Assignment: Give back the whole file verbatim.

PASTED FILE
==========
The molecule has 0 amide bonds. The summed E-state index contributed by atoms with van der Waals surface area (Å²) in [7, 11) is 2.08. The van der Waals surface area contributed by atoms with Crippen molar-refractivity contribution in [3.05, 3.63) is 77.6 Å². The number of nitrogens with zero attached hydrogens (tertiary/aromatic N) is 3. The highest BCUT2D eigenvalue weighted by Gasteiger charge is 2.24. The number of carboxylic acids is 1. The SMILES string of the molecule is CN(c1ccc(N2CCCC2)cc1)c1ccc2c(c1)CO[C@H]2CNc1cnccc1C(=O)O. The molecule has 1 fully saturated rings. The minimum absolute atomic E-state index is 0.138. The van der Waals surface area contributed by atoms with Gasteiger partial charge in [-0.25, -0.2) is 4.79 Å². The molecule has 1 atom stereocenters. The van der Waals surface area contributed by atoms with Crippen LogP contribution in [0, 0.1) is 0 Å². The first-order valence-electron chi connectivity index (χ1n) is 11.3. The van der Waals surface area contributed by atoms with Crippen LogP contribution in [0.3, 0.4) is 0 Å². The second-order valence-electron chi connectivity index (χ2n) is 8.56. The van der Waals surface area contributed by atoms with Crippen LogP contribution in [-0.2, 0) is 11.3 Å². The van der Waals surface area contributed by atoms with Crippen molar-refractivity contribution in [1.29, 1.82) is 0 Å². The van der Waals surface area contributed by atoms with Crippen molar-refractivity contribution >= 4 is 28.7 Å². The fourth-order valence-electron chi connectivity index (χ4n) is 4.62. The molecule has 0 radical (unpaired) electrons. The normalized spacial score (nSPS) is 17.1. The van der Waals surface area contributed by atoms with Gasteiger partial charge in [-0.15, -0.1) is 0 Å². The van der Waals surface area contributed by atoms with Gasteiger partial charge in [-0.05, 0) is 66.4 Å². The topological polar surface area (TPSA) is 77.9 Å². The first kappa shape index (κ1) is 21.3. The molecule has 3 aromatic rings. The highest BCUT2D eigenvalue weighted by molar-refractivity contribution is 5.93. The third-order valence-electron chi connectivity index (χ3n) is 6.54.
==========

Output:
The molecule has 0 amide bonds. The summed E-state index contributed by atoms with van der Waals surface area (Å²) in [7, 11) is 2.08. The van der Waals surface area contributed by atoms with Crippen molar-refractivity contribution in [3.05, 3.63) is 77.6 Å². The number of nitrogens with zero attached hydrogens (tertiary/aromatic N) is 3. The highest BCUT2D eigenvalue weighted by Gasteiger charge is 2.24. The number of carboxylic acids is 1. The SMILES string of the molecule is CN(c1ccc(N2CCCC2)cc1)c1ccc2c(c1)CO[C@H]2CNc1cnccc1C(=O)O. The molecule has 1 fully saturated rings. The minimum absolute atomic E-state index is 0.138. The van der Waals surface area contributed by atoms with Gasteiger partial charge in [-0.25, -0.2) is 4.79 Å². The molecule has 1 atom stereocenters. The van der Waals surface area contributed by atoms with Crippen LogP contribution in [0, 0.1) is 0 Å². The first-order valence-electron chi connectivity index (χ1n) is 11.3. The van der Waals surface area contributed by atoms with Crippen LogP contribution in [0.3, 0.4) is 0 Å². The second-order valence-electron chi connectivity index (χ2n) is 8.56. The van der Waals surface area contributed by atoms with Crippen LogP contribution in [-0.2, 0) is 11.3 Å². The van der Waals surface area contributed by atoms with Crippen molar-refractivity contribution in [1.29, 1.82) is 0 Å². The van der Waals surface area contributed by atoms with Crippen molar-refractivity contribution >= 4 is 28.7 Å². The fourth-order valence-electron chi connectivity index (χ4n) is 4.62. The molecule has 0 radical (unpaired) electrons. The normalized spacial score (nSPS) is 17.1. The van der Waals surface area contributed by atoms with Gasteiger partial charge in [-0.15, -0.1) is 0 Å². The van der Waals surface area contributed by atoms with Gasteiger partial charge in [-0.05, 0) is 66.4 Å². The topological polar surface area (TPSA) is 77.9 Å². The first kappa shape index (κ1) is 21.3. The molecule has 3 aromatic rings. The highest BCUT2D eigenvalue weighted by molar-refractivity contribution is 5.93. The third-order valence-electron chi connectivity index (χ3n) is 6.54.